Saber Strike 15 U.S. Air Force
Staff Sgt. Todd Jensen, a Washington Air National Guard joint terminal attack controller, directs gunfire of an A-10 Thunderbolt II during a training exercise June 12, 2015, at Adazi Training Area, Latvia. JTACs from various units around the Air Force joined exercise Saber Strike 15 to work with ally and partner nation counterparts to provide precise and directed aircraft support to Army units participating in the exercise. Saber Strike 15 is a multinational exercise with over 6,000 service members learning from each other and helping promote stability in the Baltic region.
(Photo by U.S. Air Force photo/Staff Sgt. Armando A. Schwier-Morales)

The following is a release from Staff Sgt. Armando A. Schwier-Morales, U.S. Air Forces in Europe and Air Forces Africa Public Affairs:

RIGA, Latvia (AFNS) — Joint terminal attack controllers from various units around the Air Force trained alongside more than 14 nations and 6,000 service members participating in Saber Strike 15.

“[Saber Strike] is great experience, you get to learn different tactics and techniques and process (other nations) bring and how they employ different verbiage they use that we can possibly put in our bag of tricks,” said Tech. Sgt. Todd Jensen, a 116 Air Support Operations Squadron JTAC. “That helps us be more effective controllers and get effects on the ground for the commander sooner.”

Airmen from the U.S. worked with British, Latvian and various other JTAC service members during Saber Strike. The exercise not only gave the pilots a chance to hear other voices, but also gave other nations the chance to hone and improve skills.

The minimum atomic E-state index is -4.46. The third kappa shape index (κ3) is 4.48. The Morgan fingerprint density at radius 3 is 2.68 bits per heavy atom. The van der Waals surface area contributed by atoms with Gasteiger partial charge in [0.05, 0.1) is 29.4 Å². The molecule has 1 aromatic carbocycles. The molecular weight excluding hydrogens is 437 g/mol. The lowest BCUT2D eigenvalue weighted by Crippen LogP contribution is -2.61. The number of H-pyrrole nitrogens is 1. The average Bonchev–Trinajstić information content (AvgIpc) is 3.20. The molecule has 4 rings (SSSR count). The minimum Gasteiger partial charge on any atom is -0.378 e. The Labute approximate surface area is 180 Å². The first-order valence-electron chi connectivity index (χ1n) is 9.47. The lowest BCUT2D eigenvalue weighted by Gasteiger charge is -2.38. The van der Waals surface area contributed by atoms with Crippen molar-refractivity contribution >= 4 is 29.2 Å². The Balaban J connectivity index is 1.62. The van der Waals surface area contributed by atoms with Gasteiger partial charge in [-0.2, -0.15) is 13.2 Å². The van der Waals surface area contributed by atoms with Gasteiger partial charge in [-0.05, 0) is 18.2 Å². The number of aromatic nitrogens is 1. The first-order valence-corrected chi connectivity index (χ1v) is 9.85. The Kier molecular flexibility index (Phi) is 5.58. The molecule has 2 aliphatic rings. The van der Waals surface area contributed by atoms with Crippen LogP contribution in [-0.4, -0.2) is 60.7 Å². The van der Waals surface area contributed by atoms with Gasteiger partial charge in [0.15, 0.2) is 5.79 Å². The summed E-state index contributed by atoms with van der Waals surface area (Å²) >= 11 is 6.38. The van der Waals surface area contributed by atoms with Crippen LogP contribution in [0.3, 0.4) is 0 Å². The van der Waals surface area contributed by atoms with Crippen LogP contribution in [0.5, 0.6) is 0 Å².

“We get to see how (other nations) do their controlling and we can try to adopt some of their methods to speed things up,” said Lance Cpl. Paul Coleman, a British army JTAC.

Having a British accent come over the radio could be quite a surprise for pilots when they expect a Washington Air National guardsman but it is one of the ways Saber Strike 15 is building interoperability and building partnerships.

“It’s important to show that we are supportive of each other, so when a real life issue does come up, we have the working experience put in place and connections have been made,” Jensen said. “And it’s easier to jump in and fight as a whole unit, a collective force, versus trying to piece different identities together on the fly.”

During the exercise not only did the JTACs train together controlling aircraft but also embedded themselves with army units to provide ground commanders insight into what a JTAC can do for them, some of which had never trained with a JTAC.

“We bring an element of firepower from the air to the ground commander,” Coleman said. “It gives the ground commander more firepower to fit in his barrel and something else to put into his plan.”

Coleman was glad for the opportunity to train, not only with other nations but other units in from his military.

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